Crosslake Council Hears “There is room For improvement” in Operations, Governance
Web posted November 21, 2023
By Nancy Vogt, reprinted courtesy of the Echo Journal
Crosslake’s city government operations aren’t the most dysfunctional she’s ever seen, but there is room for improvement.
That’s what Michelle Soldo, of Soldo Consulting P.C., told the city council at the regular meeting Monday, Nov. 13, in an hour-long presentation of the work she did to assess city operations and relationships among staff and council members.
“There are significant issues and internal conflicts within this council and between the council and city administrative staff and some department heads,” Soldo said. “So there is a division. There is a ‘them versus us.’”
That said, Soldo said there is more that unites the council and staff than the differences that divide them. Despite tension, turmoil and trouble, what council members and staff have in common is what will get them to the other side of this, she said.
“The other thing is that the issues that you’re facing are not insurmountable,” Soldo said, but people will have to work together in a unified way to resolve issues.
The council had hired Soldo, an outside independent consultant from the Twin Cities, for up to $5,000 to do a workplace audit and organizational structure assessment for the city.
Soldo talked to city council members, department heads and staff.
“I had the distinct pleasure of watching some of your council meetings online and it became clear to me watching those that there’s conflict — obvious conflict — and it made sense to me after having seen a few why you are looking for some help,” Soldo said.
She identified issues and outlined what the council can do to help resolve those issues.
“I would say that you are a council that is having some growing pains,” Soldo said.
“You really are having some issues that are impacting your effectiveness in terms of your capacity to govern as a council and even impacting administrative staff,” she said.
Soldo identified four key findings: Unproductive internal conflict within the council and between council and staff.
While city staff and council members all have a passion for and dedication to their work and to serve the community, there’s been a breakdown in trust.
Three key issues negatively affect council governance.
First, there’s an internal control issue created by the city administrator also being the finance director that is an organizational risk for the city.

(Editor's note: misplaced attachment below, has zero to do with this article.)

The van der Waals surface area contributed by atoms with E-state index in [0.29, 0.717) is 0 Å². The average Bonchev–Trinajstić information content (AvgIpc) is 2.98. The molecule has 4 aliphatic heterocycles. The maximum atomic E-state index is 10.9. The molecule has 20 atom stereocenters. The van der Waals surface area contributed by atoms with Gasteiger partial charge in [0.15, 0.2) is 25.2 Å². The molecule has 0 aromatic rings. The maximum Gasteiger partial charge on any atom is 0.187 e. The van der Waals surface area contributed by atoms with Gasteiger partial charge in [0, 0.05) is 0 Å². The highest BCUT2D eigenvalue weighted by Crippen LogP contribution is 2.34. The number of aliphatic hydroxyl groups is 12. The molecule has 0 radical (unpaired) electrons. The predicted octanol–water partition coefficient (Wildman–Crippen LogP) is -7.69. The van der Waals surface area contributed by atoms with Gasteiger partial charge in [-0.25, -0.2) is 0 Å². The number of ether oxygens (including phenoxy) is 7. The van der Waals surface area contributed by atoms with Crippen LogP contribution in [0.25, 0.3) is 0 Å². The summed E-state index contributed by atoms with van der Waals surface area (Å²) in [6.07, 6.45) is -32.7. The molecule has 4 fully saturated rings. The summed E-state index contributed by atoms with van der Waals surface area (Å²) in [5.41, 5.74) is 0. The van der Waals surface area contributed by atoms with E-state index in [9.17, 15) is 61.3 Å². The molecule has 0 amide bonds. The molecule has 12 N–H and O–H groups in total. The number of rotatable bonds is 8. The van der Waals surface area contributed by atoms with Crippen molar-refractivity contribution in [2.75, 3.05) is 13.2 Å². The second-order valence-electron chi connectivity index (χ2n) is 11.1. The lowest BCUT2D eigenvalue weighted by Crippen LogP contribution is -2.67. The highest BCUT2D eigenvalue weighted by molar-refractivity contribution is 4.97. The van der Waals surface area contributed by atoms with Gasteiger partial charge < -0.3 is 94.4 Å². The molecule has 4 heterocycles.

Second, there’s obvious conflict between city administration and the council that plays out both publicly and privately.
Third are issues that impact city governance. Clarification about roles, responsibilities and authority is needed, and accountability needs to be established.
There are key administrative functions that are not being performed, like routine department head and staff meetings and annual performance reviews.S ome compliance issues exist in respect to record keeping.
Issues hinder city governance and operational effectiveness. The council’s working relationships with administrative staff must improve; and city council meetings must be more structured.
Meetings shouldn’t last for four hours, and the council should use Robert’s Rules of Orders, Soldo said.
“The conclusion we all need to reach is that the status quo — what has been happening until now — is really not sustainable. It is not,” Soldo said. “This council needs to take strategic and decisive action to address and work to resolve the concerns and issues identified.”
-Soldo highly recommended the council take advantage of League of Minnesota Cities trainings for all issues identified.
The league offers training on roles, duties and responsibilities. Everyone should learn what everyone should be doing.
Soldo advocated for using a league mediator if need be. People need to get past old grudges and get to better working relationships.
Leadership, trust and relationship woes can be resolved by setting clear, written expectations and using performance evaluations to hold people accountable.
Attending a council training would allow council members to meet others in their same shoes and find support.
“The crazy isn’t all yours. Everybody has a little bit of it,” Soldo said of what the council would learn.
The league also offers customized training that a city has to be considered for, and Soldo asked that Crosslake be approved for such training.
The league said if the city asks for help, they would send someone here to provide the customized assistance.
The council accepted the information Soldo provided and agreed to request the League of Minnesota Cities to: mediate conversations between individual city council members and city hall staff; and provide the city council and city hall staff training related to communication, roles, potential conflicts of interest, the Open Meeting Law, meeting decorum, and Robert's Rules of Order.
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